It’s only Tuesday, and yet this week has already brought big news for raw eggs and teenage girls. For as long as the latter have subsisted on a steady diet of raw cookie dough, they’ve been told not to. Raw dough contains raw eggs, and raw eggs contain the potential for salmonella poisoning. Or worse: In 2009, an E. coli outbreak that sickened 77 people (mostly teenage girls and children) was traced to packages of Nestlé Toll House cookie dough.

But as NPR reports, a new study of the outbreak published in the journal Clinical Infectious Diseases has linked the outbreak to an ingredient that’s always enjoyed a rather faultless reputation, at least where food poisoning is concerned: flour. Just as there was shit in the spinach and the sprouts, it seems that there was shit in the flour.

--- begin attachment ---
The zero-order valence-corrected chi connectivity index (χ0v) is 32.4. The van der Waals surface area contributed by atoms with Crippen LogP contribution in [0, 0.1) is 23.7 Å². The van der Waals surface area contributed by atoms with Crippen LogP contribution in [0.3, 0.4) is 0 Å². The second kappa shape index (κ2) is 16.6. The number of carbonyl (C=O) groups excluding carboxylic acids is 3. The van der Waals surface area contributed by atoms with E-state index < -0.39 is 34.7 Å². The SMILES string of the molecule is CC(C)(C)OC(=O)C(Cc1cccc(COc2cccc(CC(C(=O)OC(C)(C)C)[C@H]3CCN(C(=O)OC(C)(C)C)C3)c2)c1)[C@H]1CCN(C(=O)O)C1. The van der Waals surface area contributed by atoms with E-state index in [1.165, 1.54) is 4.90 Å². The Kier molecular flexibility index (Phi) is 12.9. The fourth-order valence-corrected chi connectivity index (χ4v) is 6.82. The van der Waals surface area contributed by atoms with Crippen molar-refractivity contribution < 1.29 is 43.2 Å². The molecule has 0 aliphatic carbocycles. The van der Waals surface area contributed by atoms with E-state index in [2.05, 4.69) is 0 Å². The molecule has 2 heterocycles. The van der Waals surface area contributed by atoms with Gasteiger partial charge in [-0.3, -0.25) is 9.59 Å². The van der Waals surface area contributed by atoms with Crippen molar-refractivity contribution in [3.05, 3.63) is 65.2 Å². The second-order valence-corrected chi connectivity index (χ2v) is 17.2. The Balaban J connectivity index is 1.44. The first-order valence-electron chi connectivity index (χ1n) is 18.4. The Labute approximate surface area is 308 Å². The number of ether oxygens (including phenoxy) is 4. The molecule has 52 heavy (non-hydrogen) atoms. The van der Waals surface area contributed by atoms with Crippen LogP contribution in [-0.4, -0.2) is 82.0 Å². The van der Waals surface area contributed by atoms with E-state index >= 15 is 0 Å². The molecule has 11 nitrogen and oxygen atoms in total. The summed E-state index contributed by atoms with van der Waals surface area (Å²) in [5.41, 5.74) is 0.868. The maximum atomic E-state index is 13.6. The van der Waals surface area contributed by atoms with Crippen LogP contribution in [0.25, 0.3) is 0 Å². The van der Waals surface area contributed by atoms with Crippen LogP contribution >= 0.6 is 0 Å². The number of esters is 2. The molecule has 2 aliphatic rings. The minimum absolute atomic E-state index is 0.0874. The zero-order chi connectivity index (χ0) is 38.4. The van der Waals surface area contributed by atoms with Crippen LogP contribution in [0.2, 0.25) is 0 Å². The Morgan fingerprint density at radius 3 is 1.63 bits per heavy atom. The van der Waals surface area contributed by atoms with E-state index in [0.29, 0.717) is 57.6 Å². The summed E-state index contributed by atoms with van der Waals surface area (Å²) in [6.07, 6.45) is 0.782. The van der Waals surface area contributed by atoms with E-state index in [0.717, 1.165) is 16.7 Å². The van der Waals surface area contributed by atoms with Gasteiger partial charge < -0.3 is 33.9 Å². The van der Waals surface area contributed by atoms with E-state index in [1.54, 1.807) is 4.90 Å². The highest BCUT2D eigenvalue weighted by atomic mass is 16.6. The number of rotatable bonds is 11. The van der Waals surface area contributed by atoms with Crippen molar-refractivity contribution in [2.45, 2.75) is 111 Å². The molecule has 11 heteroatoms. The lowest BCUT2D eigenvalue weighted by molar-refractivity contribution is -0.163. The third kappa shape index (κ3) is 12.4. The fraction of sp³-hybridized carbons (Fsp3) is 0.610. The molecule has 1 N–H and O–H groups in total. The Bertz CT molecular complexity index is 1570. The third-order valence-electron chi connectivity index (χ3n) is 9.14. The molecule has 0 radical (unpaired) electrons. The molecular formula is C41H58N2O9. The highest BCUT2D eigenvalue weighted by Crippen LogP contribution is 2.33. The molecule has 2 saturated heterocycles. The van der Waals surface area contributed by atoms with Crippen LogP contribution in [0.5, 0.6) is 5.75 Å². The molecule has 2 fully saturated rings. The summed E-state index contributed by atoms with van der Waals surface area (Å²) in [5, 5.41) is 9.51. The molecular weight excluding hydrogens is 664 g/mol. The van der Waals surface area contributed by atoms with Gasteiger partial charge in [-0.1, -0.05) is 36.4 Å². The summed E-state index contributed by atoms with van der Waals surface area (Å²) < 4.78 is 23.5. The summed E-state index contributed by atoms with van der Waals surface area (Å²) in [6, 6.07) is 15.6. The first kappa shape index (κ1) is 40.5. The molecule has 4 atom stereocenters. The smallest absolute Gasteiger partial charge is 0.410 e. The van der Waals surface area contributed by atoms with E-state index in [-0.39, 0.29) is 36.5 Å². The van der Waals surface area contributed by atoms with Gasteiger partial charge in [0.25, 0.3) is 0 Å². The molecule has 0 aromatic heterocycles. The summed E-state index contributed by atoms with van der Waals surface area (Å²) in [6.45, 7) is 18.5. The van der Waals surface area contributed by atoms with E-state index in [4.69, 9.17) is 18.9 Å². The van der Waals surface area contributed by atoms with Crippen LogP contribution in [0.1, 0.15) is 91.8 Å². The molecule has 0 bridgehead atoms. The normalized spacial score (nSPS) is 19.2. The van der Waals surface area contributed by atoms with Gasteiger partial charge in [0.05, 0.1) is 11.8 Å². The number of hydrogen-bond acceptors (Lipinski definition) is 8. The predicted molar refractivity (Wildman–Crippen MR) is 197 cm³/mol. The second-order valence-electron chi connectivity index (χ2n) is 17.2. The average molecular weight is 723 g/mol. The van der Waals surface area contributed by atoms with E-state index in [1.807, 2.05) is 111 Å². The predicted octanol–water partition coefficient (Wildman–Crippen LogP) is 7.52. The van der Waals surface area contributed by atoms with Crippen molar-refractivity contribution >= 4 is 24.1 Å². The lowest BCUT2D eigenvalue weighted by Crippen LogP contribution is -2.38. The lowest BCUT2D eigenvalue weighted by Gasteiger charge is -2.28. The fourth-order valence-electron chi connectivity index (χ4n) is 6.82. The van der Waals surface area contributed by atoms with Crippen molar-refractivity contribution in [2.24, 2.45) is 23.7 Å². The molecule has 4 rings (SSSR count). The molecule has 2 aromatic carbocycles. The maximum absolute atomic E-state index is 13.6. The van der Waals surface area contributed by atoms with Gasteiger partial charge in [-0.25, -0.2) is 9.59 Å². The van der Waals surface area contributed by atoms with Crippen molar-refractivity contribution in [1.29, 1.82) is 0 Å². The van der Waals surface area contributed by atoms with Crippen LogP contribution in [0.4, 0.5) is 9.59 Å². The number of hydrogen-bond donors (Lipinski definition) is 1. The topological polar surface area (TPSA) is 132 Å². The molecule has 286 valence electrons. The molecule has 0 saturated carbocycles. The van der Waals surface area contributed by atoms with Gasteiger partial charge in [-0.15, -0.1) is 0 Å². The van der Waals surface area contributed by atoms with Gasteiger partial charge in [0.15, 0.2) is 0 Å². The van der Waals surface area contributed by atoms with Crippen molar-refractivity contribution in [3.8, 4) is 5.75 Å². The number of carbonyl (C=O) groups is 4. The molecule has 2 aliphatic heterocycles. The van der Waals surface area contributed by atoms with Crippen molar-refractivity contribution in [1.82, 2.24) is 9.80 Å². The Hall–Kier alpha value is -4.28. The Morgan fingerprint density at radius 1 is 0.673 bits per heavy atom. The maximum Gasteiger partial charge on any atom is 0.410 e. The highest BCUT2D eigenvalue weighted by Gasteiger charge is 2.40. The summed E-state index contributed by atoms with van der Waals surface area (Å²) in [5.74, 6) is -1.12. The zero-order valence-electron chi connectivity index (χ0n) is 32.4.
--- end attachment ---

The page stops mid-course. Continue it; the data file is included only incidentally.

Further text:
The researchers fingered flour after ruling out ingredients like eggs, which were pasteurized, and sugar, molasses, and margarine, which were processed to kill pathogens. Flour, on the other hand, wasn’t treated, and therein lay the problem. Since flour is a raw, farmed product, it has ample opportunities for exposure to dirt and manure before it reaches the supermarket. Last year, Nestlé recognized the error of its ways after a Virginia factory scored a second batch of contaminated dough. The company subsequently announced it would begin heat-treating the flour used in its packaged cookie dough.

Public health experts have naturally taken this opportunity to remind everyone that, like everything else wonderful in life, raw cookie dough is bad for us. They’ve emphasized the warning to teenage girls, whom the study’s authors identified as major cookie-dough consumers.

Perhaps they should also take the opportunity to remind industrial food manufacturers to actually make their products safe for human consumption. But given that neither group responds well to being told what to do, not much is likely to change.

Image source: Flickr member ginnerobot under Creative Commons

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